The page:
Chrystoff Camacho, an inventor and budding entrepreneur who developed an aerial reforestation device while he was an engineering technology student at New Jersey Institute of Technology (NJIT), received a Thomas Alva Edison Patent Award from the Research & Development Council of New Jersey for his drone-deployed seed capsule.
Camacho's device, a biodegradable packet containing seeds and mineral-rich soil, is loaded into what looks like a tiny missile that is dropped from the air. With its cone tip, it is designed to perforate the ground to implant the capsule, but to also allow water to permeate in dry regions where the land is baked hard.
He says a trip to his native Guyana in his teens opened his eyes to the growing problem of landscape decimation caused by logging. That got him thinking - and researching rates of tree loss around the world.
"My first idea was about developing some way to make the land in need of rehabilitation more productive. Land stripped of trees becomes dry and flat and can't hold water, so I was thinking about making conical imprints that would create mini-basins for trees or crops that would be planted by hand," Camacho recounts. "But that got me thinking about ways to do this by air, using velocity to make the imprint, because doing it by hand is so time-consuming. And then I had the idea of including the seeds and soil."
In his patent application, Camacho argued that the current state of the art in aerial reforestation is "limited by lack of sufficient ground penetration and difficulties with dispersal of larger seeds." His invention went on to win funding from NJIT, the National Science Foundation (NSF) I-Corps program and private angel investors, as well as awards in technology contests.
With $3,000 from the I-Corps program, Camacho and his team improved the prototype and sought out advice and customers through regional business accelerators. They caught the attention of tech entrepreneurs, prompting a $30,000 infusion from an angel investor to develop a drone platform and business structure. This process led to the formation of an environmental technology firm, ParaTrees.
Like many start-ups, it also evolved into new ideas and markets. Most recently, the company is providing monitoring and evaluation services to forest managers, using a range of technologies such as unmanned aerial systems, IoT sensors and AI to assess forest conditions and recommend remediation.
Camacho said he was thrilled to "just be in the room with so many great, veteran inventors" at the Research & Development Council's 40th annual Thomas Alva Edison Patent Awards at Liberty Science Center. Among the 15 patent awardees were major corporations such Celgene, Ethicon, Nokia Bell Labs and Siemens Corporate Technology.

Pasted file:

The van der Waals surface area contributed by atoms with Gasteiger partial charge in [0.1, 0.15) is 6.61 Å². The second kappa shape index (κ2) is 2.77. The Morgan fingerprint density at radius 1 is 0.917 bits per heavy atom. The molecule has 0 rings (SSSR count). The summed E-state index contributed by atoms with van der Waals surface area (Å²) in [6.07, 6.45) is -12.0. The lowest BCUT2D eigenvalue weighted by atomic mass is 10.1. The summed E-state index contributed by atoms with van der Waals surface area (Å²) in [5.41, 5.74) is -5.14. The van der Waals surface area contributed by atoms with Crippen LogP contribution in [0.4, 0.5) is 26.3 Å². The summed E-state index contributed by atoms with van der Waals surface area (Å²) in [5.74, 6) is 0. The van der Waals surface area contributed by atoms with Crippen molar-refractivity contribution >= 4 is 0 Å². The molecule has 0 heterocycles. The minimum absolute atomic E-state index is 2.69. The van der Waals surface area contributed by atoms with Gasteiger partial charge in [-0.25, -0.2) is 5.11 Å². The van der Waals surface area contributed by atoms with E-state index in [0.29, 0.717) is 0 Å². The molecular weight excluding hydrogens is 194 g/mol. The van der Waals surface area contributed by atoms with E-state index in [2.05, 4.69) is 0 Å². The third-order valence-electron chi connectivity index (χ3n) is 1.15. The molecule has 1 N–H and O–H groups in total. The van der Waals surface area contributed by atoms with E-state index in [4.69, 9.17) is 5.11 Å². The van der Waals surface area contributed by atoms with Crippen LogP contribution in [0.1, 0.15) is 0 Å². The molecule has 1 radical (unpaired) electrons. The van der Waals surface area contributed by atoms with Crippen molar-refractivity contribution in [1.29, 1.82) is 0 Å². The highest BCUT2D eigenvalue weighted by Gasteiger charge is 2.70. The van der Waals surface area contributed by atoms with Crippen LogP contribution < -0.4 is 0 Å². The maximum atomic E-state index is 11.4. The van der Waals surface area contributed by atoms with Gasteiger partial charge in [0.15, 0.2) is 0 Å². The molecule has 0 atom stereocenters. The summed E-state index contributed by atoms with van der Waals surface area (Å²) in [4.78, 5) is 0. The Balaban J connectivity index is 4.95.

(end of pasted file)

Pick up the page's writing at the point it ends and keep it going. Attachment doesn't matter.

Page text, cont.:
"It was an honor to be among the world-renowned researchers that received awards this year," said Larry O'Connell, chairman of the board of the R&D Council and IBM's vice president of Global Technical Leadership. "New Jersey continues to produce significant inventions each year and it's integral to the Council's mission to highlight this work that positions New Jersey at the top of global innovation."
Camacho also thanked his many mentors on the NJIT campus who help him create his device and build it into a company with paying customers. They include Nancy Jackson, a professor of chemistry and environmental science, William Marshall, an assistant vice president for government affairs and a director of NJIT's New Jersey Innovation Institute, responsible for its defense and homeland security innovation lab, and the co-directors of the campus I-Corps program, Michael Ehrlich, an associate professor of finance, and Judith Sheft, an associate vice president of strategic relationships and external affairs.
"As a student at NJIT and young entrepreneur, I worked closely with university professors and advisers to push the envelope surrounding the startup community on campus," he said. "NJIT has always been a catalyst for innovation, and it's amazing to see the support that is being focused on student entrepreneurship with funding and training opportunities through campus programs like the Undergraduate Research and Innovation program, I-Corps and VentureLink, NJIT's business incubator."
About New Jersey Institute of Technology:
One of only 32 polytechnic universities in the United States, New Jersey Institute of Technology (NJIT) prepares students to become leaders in the technology-dependent economy of the 21st century. NJIT's multidisciplinary curriculum and computing-intensive approach to education provide technological proficiency, business acumen and leadership skills. NJIT is rated an "R1" research university by the Carnegie Classification®, which indicates the highest level of research activity. NJIT conducts approximately $170 million in research activity each year and has a $2.8 billion annual economic impact on the State of New Jersey. NJIT is ranked #1 nationally by Forbes for the upward economic mobility of its lowest-income students and is ranked 53rd out of more than 4,000 colleges and universities for the mid-career earnings of graduates, according to PayScale.com. NJIT also is ranked by U.S. News & World Report as one of the top 100 national universities.